Bob and I first saw Frank Langella at Williamstown Theatre. He played opposite Blythe Danner in The Sea Gull. as well as in a number of other productions over several seasons. We took our young son, Paul to see him in Cyrano. As a result Paul came home and dressed up as Cyrano, using my old foil as his sword. (I had taken up fencing at one point in my life.) When a student of Bob’s at Bennington who was working as an apprentice at the theatre saw pictures Bob had taken, she said Paul must meet Frank. We took him to see the play again, the meeting with Frank occurred and Frank gave him one of his noses from the production. The next time Langella did Cyrano, Paul who was studying theatre at NYU had a roommate who was working at Williamstown and once again met Frank and told him he was the reason, the went into theatre. The third time Langella did Cyrano, Paul, now a married man and publishing theatre books at Applause Books also encountered Frank. He was always very nice to Paul but did think he should stop encouraging young men to go into theatre.
This is a memoir about all the famous men and women Langella has known. Well, all of the ones that are now dead. He includes one, his good friend Bunny Mellon who at 102 is still alive.
This is his first book and it is very good. The people are recorded in the order that they died. His first encounter is with Marilyn Monroe when he was fifteen and had saved up his money for a trip from his home in New Jersey to New York City. He happened to encounter Marilyn as she was getting out of her car and she said Hi to him and it transformed his young life.
The memories are anywhere from two to six pages long and they bounce all over in terms of time since they are in order of the people’s deaths, an intriguing idea in itself. He refers to his marriages but Wikipedia lists only one so I need to do more research. He did have two children that is clear. He also had lots of lovers. Jackie Kennedy seems to have been one of them and Rita Hayworth definitely was as was Dinah Shore. Some of the memories are of people he knew relatively slightly and others of dear close friends like Raul Julia and Alan Bates. He did like older women although he resisted the charms of an older Elizabeth Taylor.
He starts the book by saying how actors love to drop names of the people that they know, running across so many as they do and this is his way of structuring his memoir. He is very strong in his feelings about people. He hated Lee Strasberg, thinking that he was a phony. Evidently, the feeling was mutual since Langella turned down the opportunity to work at Actors Studio. He also did not fall completely under Kazan’s spell. His take on Arthur Miller was fascinating as he did two productions of After the Fall. He kept asking Arthur to have some insight into Quentin and reflect on what the reasons were that people did not like the character that represented Miller. He saw Miller as lacking insight into himself almost stubbornly. He talks about how he learned to shed his New Jersey accent by listening to Geilgud’s Clarence speech over and over again in his attic room. There is a great deal of sadness in many of the ends of the actors such as Oliver Reed and Richard Burton. He also recognizes when he has been a rude jerk. He is quite stubborn in terms of some of the famous people like Anthony Quinn to whom he will not pay tribute. He says Paul Newman was so beautiful it was a limitation and that essentially he was a very dull man.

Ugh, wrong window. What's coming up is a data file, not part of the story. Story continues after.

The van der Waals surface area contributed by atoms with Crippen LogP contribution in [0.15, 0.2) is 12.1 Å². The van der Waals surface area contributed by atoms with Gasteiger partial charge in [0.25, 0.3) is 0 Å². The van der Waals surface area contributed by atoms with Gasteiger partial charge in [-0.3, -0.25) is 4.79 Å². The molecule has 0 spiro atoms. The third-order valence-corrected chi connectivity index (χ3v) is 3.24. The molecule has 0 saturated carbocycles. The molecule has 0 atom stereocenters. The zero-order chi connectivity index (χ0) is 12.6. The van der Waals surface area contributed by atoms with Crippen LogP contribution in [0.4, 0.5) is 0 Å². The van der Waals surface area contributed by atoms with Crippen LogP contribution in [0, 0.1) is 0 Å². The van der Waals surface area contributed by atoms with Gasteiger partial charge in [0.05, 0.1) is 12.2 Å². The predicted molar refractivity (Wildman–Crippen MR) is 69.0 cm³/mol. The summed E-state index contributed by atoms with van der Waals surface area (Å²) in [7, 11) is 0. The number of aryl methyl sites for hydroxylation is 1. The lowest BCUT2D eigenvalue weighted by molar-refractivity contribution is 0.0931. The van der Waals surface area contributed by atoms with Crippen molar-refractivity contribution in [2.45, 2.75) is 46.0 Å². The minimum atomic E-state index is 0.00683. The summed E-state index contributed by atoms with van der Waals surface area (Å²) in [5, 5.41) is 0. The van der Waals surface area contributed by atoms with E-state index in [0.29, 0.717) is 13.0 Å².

One gets glimpses of the days at Williamstown although there is no mention of his Cyranos, but again that is because the focus is on the famous people he has known. Through his relationship with the Mellons he knew a great many wealthy and well positioned people. He had a strong friendship with Anne Bancroft that soured after thirty years which he regrets. Besides the interesting insights into these people, there is also this theme of how people live their lives, particularly creative people. The Brits seem to do somewhat better than the Americans with some exceptions. The book is dedicated to his daughter which is nice. This was a book well worth reading. It was not an angry book like Patti LuPone’s. In some ways it is sad because everyone in it dies, but it also provides an interesting perspective as we see people over time and how they change. So many of the movie stars he met were at the end of their peak which happens quickly for many women, not so fast for the men.
More recently Langella played Lear. Having seen his Prospero, I regret not seeing his Lear. However, our son Paul saw it and was impressed as he always has been by Langella.